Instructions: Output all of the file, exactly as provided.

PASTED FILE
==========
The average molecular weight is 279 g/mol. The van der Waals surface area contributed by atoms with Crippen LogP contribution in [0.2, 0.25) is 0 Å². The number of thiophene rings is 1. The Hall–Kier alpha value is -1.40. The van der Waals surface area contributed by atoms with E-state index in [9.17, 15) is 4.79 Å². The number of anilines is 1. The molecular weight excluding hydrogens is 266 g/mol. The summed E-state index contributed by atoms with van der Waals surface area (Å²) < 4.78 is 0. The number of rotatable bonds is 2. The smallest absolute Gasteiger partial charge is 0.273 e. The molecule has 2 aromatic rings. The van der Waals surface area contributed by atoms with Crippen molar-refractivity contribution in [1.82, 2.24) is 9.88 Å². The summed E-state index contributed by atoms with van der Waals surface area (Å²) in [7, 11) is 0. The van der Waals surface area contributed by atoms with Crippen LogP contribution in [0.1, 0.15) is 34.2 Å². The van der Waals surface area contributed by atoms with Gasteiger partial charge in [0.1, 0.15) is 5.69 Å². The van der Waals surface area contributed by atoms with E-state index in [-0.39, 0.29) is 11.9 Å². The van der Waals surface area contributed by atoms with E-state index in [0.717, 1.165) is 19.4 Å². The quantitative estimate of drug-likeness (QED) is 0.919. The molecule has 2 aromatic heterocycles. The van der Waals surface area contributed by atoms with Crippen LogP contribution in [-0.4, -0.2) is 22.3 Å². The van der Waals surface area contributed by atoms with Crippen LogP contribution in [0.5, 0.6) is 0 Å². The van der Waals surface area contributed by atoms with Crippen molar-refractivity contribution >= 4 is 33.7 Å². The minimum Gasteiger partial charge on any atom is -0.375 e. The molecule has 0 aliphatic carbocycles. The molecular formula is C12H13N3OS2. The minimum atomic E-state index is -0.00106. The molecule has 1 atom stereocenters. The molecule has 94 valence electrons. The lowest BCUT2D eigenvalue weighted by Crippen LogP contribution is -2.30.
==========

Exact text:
The average molecular weight is 279 g/mol. The van der Waals surface area contributed by atoms with Crippen LogP contribution in [0.2, 0.25) is 0 Å². The number of thiophene rings is 1. The Hall–Kier alpha value is -1.40. The van der Waals surface area contributed by atoms with E-state index in [9.17, 15) is 4.79 Å². The number of anilines is 1. The molecular weight excluding hydrogens is 266 g/mol. The summed E-state index contributed by atoms with van der Waals surface area (Å²) < 4.78 is 0. The number of rotatable bonds is 2. The smallest absolute Gasteiger partial charge is 0.273 e. The molecule has 2 aromatic rings. The van der Waals surface area contributed by atoms with Crippen molar-refractivity contribution in [1.82, 2.24) is 9.88 Å². The summed E-state index contributed by atoms with van der Waals surface area (Å²) in [7, 11) is 0. The van der Waals surface area contributed by atoms with Crippen LogP contribution in [0.1, 0.15) is 34.2 Å². The van der Waals surface area contributed by atoms with Gasteiger partial charge in [0.1, 0.15) is 5.69 Å². The van der Waals surface area contributed by atoms with E-state index in [-0.39, 0.29) is 11.9 Å². The van der Waals surface area contributed by atoms with E-state index in [0.717, 1.165) is 19.4 Å². The quantitative estimate of drug-likeness (QED) is 0.919. The molecule has 2 aromatic heterocycles. The van der Waals surface area contributed by atoms with Crippen LogP contribution in [-0.4, -0.2) is 22.3 Å². The van der Waals surface area contributed by atoms with Crippen LogP contribution in [0.5, 0.6) is 0 Å². The van der Waals surface area contributed by atoms with Crippen molar-refractivity contribution >= 4 is 33.7 Å². The minimum Gasteiger partial charge on any atom is -0.375 e. The molecule has 0 aliphatic carbocycles. The molecular formula is C12H13N3OS2. The minimum atomic E-state index is -0.00106. The molecule has 1 atom stereocenters. The molecule has 94 valence electrons. The lowest BCUT2D eigenvalue weighted by Crippen LogP contribution is -2.30.